After yesterday's exploits on Beinn a'Chochuill/Eunaich I wanted to see if I could manage another couple today. Forecast was for some morning cloud, but it was raining quite heavily and dark in that miserable wintery way when I set off from Greenock at 6.50. I wasn't looking forward to the day at all - I'd read the winter reports for these hills and they sounded pretty mean. I was on my own too, having left the dog at home cos I thought 2 days on the trot would be a bit much for him, and because I had read about having to go thru a farmyard at the start of the walk.
Got up to Auchessan for 8 and parked on the A85 verge. Rain had slowed to a drizzle and it was looking quite bright, but I thought waterproof jacket was the choice for today. Felt better already as I headed past the houses and through the livestock area, mostly inquisitive sheep with a few loud hieland coos in the background. Dog would've been ok... The track is easy to follow, with boot signs every so often and follows the left side of the river. Was a bit boggy, but nothing terrible.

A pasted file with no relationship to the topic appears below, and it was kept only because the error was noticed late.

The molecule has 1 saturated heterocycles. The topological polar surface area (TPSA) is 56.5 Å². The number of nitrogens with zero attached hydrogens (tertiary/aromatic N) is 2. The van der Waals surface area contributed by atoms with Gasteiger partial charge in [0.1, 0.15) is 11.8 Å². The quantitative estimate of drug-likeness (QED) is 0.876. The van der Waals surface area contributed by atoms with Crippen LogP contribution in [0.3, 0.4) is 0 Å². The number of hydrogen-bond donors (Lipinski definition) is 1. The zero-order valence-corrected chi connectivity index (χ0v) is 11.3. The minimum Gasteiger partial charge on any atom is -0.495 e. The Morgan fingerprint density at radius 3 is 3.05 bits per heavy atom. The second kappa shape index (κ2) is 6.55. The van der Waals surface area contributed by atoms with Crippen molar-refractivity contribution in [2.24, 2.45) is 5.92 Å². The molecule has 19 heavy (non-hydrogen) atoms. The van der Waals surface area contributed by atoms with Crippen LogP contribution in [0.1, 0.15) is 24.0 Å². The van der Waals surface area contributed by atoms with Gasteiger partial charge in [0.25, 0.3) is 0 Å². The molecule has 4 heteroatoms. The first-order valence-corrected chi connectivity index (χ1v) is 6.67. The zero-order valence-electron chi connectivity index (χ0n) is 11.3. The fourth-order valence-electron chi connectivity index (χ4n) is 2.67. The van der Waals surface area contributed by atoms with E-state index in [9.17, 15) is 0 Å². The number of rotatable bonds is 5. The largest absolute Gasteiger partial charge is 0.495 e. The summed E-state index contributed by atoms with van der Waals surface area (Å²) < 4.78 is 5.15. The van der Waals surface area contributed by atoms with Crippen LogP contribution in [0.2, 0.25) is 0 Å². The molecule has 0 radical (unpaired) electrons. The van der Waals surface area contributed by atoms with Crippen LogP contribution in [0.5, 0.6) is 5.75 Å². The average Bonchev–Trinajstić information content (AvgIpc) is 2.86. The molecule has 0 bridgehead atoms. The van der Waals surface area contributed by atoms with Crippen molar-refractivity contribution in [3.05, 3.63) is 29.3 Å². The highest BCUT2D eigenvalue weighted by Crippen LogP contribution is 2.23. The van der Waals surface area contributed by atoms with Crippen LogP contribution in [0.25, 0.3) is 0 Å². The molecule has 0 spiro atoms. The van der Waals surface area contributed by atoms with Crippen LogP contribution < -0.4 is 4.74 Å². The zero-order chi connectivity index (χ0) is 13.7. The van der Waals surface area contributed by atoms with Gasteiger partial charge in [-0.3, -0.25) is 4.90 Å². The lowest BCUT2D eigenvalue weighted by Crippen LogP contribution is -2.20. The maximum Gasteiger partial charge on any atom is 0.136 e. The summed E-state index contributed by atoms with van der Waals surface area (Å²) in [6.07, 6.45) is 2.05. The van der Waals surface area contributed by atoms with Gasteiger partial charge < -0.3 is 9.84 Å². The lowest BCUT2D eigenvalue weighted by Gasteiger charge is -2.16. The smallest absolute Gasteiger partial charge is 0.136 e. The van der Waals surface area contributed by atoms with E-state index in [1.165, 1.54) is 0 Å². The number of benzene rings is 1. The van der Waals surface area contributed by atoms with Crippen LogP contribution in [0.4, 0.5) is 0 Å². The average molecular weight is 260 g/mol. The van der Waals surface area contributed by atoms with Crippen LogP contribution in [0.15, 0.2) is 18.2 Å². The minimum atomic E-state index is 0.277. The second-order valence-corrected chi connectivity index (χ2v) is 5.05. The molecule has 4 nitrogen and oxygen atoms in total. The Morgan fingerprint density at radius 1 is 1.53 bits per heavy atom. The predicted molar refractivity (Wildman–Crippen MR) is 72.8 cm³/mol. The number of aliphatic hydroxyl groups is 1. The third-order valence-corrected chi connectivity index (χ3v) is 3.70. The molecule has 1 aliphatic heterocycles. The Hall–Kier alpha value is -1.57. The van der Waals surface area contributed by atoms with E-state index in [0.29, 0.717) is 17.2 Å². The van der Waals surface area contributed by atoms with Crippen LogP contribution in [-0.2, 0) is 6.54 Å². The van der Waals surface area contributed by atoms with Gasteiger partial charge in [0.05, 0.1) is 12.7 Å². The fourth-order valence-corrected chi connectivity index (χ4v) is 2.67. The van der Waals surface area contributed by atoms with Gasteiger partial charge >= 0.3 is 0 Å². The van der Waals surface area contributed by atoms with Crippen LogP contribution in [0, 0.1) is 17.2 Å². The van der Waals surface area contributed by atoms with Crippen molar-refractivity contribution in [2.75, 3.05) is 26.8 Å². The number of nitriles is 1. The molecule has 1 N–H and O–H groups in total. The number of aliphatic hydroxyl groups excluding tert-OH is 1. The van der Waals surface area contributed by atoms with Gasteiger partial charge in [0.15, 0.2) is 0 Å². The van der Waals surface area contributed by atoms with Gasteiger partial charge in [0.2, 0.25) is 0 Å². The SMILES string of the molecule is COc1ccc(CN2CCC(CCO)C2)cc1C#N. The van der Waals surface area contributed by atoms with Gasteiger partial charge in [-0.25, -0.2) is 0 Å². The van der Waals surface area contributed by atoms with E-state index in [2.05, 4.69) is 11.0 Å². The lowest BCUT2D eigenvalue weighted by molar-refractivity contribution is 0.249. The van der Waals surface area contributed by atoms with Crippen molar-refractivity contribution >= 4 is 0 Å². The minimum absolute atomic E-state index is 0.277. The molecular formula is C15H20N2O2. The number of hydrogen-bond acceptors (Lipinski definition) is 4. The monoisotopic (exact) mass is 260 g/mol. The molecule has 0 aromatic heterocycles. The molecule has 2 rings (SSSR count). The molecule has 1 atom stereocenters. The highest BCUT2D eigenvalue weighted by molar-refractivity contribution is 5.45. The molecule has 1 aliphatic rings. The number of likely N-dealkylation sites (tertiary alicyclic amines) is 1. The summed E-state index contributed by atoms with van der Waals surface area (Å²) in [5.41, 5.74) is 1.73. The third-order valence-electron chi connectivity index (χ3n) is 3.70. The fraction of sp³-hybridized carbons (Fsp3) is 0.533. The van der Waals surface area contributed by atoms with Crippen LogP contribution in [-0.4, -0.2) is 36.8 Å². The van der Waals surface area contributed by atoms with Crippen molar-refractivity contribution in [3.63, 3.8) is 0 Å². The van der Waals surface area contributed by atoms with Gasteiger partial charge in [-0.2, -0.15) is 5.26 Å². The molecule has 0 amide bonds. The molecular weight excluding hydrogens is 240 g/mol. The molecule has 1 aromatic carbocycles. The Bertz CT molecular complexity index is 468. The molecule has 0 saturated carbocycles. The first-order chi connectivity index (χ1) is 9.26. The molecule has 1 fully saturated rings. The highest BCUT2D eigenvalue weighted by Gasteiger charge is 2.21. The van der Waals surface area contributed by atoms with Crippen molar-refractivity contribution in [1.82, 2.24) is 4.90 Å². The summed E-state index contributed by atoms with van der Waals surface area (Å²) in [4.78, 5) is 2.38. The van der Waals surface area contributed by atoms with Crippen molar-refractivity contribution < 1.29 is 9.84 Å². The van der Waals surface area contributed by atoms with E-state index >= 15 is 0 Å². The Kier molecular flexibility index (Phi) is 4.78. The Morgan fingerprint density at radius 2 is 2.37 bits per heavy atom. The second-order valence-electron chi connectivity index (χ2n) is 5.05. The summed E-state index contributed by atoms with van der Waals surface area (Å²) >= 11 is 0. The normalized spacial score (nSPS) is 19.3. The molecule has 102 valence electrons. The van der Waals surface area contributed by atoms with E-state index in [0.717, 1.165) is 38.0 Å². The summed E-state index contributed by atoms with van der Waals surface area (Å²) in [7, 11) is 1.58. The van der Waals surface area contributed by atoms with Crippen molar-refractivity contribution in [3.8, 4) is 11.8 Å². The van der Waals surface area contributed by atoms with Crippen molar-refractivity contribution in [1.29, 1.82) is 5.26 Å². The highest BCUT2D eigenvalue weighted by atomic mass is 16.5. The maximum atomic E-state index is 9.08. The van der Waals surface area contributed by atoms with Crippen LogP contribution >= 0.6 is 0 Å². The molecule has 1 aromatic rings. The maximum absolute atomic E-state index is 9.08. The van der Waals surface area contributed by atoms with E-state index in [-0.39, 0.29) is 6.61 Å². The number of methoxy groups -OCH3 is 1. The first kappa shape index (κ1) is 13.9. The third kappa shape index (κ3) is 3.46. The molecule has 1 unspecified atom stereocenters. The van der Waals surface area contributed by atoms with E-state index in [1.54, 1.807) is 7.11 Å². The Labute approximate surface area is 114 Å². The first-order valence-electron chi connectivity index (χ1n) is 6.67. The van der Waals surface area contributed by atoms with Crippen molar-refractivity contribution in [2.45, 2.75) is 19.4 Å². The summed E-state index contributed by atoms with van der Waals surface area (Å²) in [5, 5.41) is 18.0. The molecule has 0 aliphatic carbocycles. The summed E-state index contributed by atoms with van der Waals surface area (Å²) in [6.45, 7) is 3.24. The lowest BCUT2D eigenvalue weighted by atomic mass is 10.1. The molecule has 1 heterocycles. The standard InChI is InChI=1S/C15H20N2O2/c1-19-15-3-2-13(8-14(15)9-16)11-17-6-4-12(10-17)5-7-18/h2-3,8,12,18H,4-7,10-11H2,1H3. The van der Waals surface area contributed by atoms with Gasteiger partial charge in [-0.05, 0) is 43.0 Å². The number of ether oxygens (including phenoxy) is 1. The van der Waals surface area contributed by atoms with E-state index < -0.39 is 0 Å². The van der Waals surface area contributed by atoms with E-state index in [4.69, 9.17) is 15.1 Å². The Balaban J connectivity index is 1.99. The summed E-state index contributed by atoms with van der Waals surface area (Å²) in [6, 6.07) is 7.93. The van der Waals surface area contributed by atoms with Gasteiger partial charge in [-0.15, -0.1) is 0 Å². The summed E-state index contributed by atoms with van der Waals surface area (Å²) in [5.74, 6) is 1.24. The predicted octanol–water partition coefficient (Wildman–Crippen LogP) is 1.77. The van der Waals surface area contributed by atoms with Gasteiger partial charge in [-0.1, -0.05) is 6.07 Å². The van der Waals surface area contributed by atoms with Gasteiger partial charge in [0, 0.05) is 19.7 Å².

After maybe 3km I could finally see Sgiath Chuil looming white and ominous ahead. But I was feeling ok, legs not complaining (yet) and a nice peaceful traipse across the moorland.
P1000366 by 23weasels, on Flickr
P1000368 by 23weasels, on Flickr
The wee bridge...
P1000369 by 23weasels, on Flickr
P1000370 by 23weasels, on Flickr
Path became invisible when the heather & snow started at about 650m. It had taken about 5km to get to the start of the hill.
P1000371 by 23weasels, on Flickr
Snow was soft and wet and the incline modest, then reached the base of the steep section, which was deep in snow and took a while to get up - headed for a black outcrop of jutting stones.
P1000374 by 23weasels, on Flickr
Of course the clag had come down as I got up to the top. Had taken me 2.5 hours, which seemed OK. Snapped a pic of some groovy icicles on the crag under the summit,
P1000377 by 23weasels, on Flickr
then headed north along the ridge before turning sharply west to descend another very steep snowy slope. needed to take this slow too, with use of the ice axe - resisting the temptation to slide.
P1000378 by 23weasels, on Flickr